James Ellroy's tour takes in sites of Los Angeles' most notorious deeds
On March 20, 1958, an unidentified reporter talks with Lana Turner, Johnny Stompanato and her daughter, Cheryl Crane, at the Los Angeles airport after they returned from a vacation in Mexico. On April 5, 1958, Cheryl was booked for the murder of Mr. Stompanato at Lana Turner's house in Beverly Hills.
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LOS ANGELES -- A resident at 730 N. Bedford Drive in Beverly Hills peers out a second-floor window to see a tall bald man in a bow tie surrounded by two dozen reporters who have just disembarked from a chartered bus.
Such are the sacrifices of a homeowner whose large white clapboard house is a notorious crime scene caught in the sites of novelist/memoirist James Ellroy, author of "L.A. Confidential." He's the tall, bespectacled man standing in the side yard.
Thankfully for the resident, Mr. Ellroy speaks in respectfully hushed tones, a far quieter volume than a few moments earlier aboard the bus when he loudly tore through his narration of a tour of Los Angeles crime scenes.
This home at the corner of North Bedford and Lomitas Avenue is where one of the biggest Hollywood murder scandals of the 1950s took place.
On April 4, 1958, Cheryl Crane, the 14-year-old daughter of screen star Lana Turner, overheard her mother's lover, Johnny Stompanato, making threats. Ms. Crane ran to the kitchen, grabbed a knife and went back to the bedroom. When Mr. Stompanato opened the bedroom door, Ms. Crane was standing right there. Did she stab him to death to protect her mother or did he essentially walk into the blade of the knife? Only Ms. Crane and the late Mr. Stompanato know for sure, but a jury ruled the death a justifiable homicide.
Mr. Ellroy says Mr. Stompanato became verbally abusive toward Ms. Turner over the course of their relationship, especially after Ms. Turner failed to take him along as her date to the March 1958 Oscar ceremony. (She was nominated for her role in "Peyton Place.")
"Lana liked her men hulking, hunky and hung," Mr. Ellroy said. "She liked to do the dirty-dog deed with the Stomp man, but she didn't like to be seen in public with him, so they kept it indoors."
After the murder, Mr. Ellroy said, rumors spread that Ms. Turner was the killer and colluded with her daughter, knowing the girl was unlikely to face any serious jail time given the circumstances. He deems that theory preposterous.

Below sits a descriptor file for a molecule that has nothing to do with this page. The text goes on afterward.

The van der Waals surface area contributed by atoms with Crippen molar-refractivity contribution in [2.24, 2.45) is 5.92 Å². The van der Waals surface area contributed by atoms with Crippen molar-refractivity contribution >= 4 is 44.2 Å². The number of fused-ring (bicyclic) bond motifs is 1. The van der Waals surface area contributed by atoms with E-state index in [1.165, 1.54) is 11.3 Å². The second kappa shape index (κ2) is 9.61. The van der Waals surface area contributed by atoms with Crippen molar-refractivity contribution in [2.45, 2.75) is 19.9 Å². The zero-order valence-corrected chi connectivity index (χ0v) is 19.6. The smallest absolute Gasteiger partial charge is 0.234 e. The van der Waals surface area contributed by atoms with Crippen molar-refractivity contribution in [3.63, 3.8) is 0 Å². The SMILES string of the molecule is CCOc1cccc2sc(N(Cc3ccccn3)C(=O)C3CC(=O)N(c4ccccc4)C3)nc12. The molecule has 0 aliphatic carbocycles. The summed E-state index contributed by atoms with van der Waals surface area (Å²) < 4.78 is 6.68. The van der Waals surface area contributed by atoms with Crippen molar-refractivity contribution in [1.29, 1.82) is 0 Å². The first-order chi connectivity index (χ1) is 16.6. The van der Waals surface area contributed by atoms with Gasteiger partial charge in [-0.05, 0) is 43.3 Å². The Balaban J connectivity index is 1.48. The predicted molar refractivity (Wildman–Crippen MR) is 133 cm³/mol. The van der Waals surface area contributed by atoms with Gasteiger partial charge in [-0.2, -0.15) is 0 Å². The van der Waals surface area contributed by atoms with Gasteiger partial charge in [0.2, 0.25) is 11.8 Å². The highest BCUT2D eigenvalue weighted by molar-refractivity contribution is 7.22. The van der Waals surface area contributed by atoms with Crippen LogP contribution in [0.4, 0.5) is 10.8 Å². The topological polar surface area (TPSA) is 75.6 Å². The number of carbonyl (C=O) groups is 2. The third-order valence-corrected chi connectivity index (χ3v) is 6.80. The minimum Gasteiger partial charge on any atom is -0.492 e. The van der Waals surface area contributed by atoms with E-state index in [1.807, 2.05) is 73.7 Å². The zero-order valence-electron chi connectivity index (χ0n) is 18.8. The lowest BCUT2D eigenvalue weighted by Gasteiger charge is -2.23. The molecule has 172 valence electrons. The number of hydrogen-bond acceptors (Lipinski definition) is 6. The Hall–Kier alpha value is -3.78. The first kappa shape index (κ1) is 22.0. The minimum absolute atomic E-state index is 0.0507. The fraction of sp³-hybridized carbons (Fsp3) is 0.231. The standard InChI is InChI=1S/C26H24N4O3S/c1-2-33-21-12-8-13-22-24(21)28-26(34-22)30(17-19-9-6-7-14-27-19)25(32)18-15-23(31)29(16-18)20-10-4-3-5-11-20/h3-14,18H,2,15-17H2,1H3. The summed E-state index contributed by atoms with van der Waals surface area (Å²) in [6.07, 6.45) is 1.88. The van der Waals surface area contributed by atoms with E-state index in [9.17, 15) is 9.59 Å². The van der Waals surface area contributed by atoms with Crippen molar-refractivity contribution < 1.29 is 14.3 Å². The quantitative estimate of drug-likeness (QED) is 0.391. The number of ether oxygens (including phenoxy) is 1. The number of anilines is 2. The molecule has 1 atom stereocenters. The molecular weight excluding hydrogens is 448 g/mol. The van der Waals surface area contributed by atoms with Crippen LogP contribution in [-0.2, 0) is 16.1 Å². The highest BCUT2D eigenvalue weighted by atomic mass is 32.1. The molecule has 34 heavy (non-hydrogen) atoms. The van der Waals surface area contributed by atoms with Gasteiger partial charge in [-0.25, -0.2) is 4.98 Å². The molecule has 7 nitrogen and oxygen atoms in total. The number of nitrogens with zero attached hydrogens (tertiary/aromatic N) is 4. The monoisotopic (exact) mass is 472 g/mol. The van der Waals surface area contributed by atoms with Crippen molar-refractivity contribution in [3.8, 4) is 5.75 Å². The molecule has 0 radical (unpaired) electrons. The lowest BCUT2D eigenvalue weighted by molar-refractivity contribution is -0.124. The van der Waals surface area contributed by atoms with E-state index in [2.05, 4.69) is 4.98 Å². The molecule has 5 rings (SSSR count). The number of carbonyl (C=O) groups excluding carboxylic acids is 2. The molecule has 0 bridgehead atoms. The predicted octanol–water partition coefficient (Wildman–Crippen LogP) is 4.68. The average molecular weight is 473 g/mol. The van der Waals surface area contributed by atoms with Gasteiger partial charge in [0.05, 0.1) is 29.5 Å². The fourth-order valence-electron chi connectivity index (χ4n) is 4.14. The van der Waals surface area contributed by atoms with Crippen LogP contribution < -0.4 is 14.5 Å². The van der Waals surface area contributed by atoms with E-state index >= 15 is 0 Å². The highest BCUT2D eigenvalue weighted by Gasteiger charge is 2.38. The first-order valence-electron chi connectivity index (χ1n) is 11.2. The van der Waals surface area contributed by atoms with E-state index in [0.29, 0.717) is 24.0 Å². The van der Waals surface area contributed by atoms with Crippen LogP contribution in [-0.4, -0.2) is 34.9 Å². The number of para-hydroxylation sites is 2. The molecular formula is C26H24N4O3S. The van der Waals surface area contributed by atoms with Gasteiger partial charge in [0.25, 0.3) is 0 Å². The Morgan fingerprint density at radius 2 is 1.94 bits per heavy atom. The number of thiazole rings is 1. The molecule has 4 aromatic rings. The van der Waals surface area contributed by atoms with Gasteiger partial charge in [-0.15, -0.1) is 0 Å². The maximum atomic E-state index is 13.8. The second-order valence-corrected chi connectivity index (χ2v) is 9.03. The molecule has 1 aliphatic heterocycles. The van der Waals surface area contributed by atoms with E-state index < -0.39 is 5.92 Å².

"People love to think something is inherently more dramatic, more secret, crazier, uglier, more vicious and vile," Mr. Ellroy said. "People love the inside scoop and will deny all the facts even when they are hit directly over the head with them. It's a very, very, very common phenomenon to ascribe more intrigue to a prosaic event than the prosaic event truly demands."
(In reality, Ms. Crane, now 67, acknowledged in her 1988 book, "Detour: A Hollywood Story," and in subsequent interviews that she did indeed stab Mr. Stompanato to protect her mother.)
Mr. Ellroy's early January tour was part of his selling of "James Ellroy's LA: City of Demons," a television series that aired on cable's Investigation Discovery until it was canceled last week midway through its run due to low ratings. The series recounted Los Angeles crime stories, many from the 1940s and 1950s, through re-creations, interviews and Mr. Ellroy's barked, almost yelling-at-the-audience narration. A talking, animated dog named Barko appeared in some segments with Mr. Ellroy, but the less said about Barko, the better.
Mr. Ellroy was born in Los Angeles in 1948, and, he noted, geography is destiny.
"I'm here because I live, breathe and sweat crime," he said. He chalks up that interest to the murder of his mother, Jean Hilliker, in 1958.
"My bereavement was complex and ambiguous. At the time of my mother's death, in true 10-year-old boy fashion, I hated her and lusted for her, and my greatest wish was to be able to live with my permissive dad who my mother had the good, common sense to dump 21/2 years earlier. I got what I wanted; it came at a horrible price."
Mr. Ellroy said crime has been his muse for 50 years with Los Angeles as the backdrop for his period stories, even though he does not consider himself a permanent resident of the city.
"I come back to Los Angeles in odd intervals when women divorce me," he said. "I've been back for four years now after a 25-year hiatus."